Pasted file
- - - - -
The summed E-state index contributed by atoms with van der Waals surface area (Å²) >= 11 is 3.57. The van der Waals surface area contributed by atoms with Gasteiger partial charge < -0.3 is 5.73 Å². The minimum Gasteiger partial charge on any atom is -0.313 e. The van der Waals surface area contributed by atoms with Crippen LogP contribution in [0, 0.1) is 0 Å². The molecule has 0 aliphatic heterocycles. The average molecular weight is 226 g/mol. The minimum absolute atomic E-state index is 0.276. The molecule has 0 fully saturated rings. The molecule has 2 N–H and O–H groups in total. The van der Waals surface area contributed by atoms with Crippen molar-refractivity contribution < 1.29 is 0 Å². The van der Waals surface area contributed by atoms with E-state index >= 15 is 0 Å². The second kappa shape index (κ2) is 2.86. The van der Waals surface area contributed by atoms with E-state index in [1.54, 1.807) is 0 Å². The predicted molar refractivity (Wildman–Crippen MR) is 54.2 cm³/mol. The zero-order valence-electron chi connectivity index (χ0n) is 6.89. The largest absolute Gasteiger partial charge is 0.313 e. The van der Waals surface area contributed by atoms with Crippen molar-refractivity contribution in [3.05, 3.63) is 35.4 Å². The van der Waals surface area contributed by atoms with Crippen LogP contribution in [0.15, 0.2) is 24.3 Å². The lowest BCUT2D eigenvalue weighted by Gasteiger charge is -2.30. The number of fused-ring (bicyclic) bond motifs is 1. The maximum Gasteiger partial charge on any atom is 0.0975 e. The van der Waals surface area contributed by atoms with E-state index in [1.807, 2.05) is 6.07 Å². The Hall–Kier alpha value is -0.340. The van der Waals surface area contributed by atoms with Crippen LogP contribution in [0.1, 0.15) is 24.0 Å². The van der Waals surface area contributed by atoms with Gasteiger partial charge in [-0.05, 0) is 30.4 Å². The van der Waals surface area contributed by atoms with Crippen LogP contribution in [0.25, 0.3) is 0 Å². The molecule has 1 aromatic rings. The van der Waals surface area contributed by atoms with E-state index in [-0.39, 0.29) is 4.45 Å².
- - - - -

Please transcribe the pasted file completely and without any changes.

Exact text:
The summed E-state index contributed by atoms with van der Waals surface area (Å²) >= 11 is 3.57. The van der Waals surface area contributed by atoms with Gasteiger partial charge < -0.3 is 5.73 Å². The minimum Gasteiger partial charge on any atom is -0.313 e. The van der Waals surface area contributed by atoms with Crippen LogP contribution in [0, 0.1) is 0 Å². The molecule has 0 aliphatic heterocycles. The average molecular weight is 226 g/mol. The minimum absolute atomic E-state index is 0.276. The molecule has 0 fully saturated rings. The molecule has 2 N–H and O–H groups in total. The van der Waals surface area contributed by atoms with Crippen molar-refractivity contribution < 1.29 is 0 Å². The van der Waals surface area contributed by atoms with E-state index >= 15 is 0 Å². The second kappa shape index (κ2) is 2.86. The van der Waals surface area contributed by atoms with E-state index in [1.54, 1.807) is 0 Å². The predicted molar refractivity (Wildman–Crippen MR) is 54.2 cm³/mol. The zero-order valence-electron chi connectivity index (χ0n) is 6.89. The largest absolute Gasteiger partial charge is 0.313 e. The van der Waals surface area contributed by atoms with Crippen molar-refractivity contribution in [3.05, 3.63) is 35.4 Å². The van der Waals surface area contributed by atoms with Crippen LogP contribution in [0.15, 0.2) is 24.3 Å². The lowest BCUT2D eigenvalue weighted by Gasteiger charge is -2.30. The number of fused-ring (bicyclic) bond motifs is 1. The maximum Gasteiger partial charge on any atom is 0.0975 e. The van der Waals surface area contributed by atoms with E-state index in [1.807, 2.05) is 6.07 Å². The Hall–Kier alpha value is -0.340. The van der Waals surface area contributed by atoms with Crippen LogP contribution in [0.1, 0.15) is 24.0 Å². The van der Waals surface area contributed by atoms with Gasteiger partial charge in [-0.05, 0) is 30.4 Å². The van der Waals surface area contributed by atoms with Crippen LogP contribution in [0.25, 0.3) is 0 Å². The molecule has 1 aromatic rings. The van der Waals surface area contributed by atoms with E-state index in [-0.39, 0.29) is 4.45 Å².